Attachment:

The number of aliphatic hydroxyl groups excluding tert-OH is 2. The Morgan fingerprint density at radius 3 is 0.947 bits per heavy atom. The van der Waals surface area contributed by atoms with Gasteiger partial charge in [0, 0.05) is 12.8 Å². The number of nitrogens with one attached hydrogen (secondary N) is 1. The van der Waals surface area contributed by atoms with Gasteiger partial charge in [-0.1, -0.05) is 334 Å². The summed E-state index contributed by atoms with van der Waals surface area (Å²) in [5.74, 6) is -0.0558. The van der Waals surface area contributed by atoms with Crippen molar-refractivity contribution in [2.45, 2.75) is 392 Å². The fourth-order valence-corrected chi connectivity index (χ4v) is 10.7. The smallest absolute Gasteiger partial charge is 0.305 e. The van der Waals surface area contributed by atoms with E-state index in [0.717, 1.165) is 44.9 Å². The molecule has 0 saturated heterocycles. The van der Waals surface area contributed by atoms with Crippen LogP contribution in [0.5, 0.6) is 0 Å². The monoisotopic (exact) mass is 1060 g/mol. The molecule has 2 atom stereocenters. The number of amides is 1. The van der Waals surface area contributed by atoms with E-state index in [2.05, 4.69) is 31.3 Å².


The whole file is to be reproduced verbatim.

The number of aliphatic hydroxyl groups excluding tert-OH is 2. The Morgan fingerprint density at radius 3 is 0.947 bits per heavy atom. The van der Waals surface area contributed by atoms with Gasteiger partial charge in [0, 0.05) is 12.8 Å². The number of nitrogens with one attached hydrogen (secondary N) is 1. The van der Waals surface area contributed by atoms with Gasteiger partial charge in [-0.1, -0.05) is 334 Å². The summed E-state index contributed by atoms with van der Waals surface area (Å²) in [5.74, 6) is -0.0558. The van der Waals surface area contributed by atoms with Crippen molar-refractivity contribution in [2.45, 2.75) is 392 Å². The fourth-order valence-corrected chi connectivity index (χ4v) is 10.7. The smallest absolute Gasteiger partial charge is 0.305 e. The van der Waals surface area contributed by atoms with E-state index in [0.717, 1.165) is 44.9 Å². The molecule has 0 saturated heterocycles. The van der Waals surface area contributed by atoms with Crippen LogP contribution in [0.5, 0.6) is 0 Å². The monoisotopic (exact) mass is 1060 g/mol. The molecule has 2 atom stereocenters. The number of amides is 1. The van der Waals surface area contributed by atoms with E-state index in [2.05, 4.69) is 31.3 Å².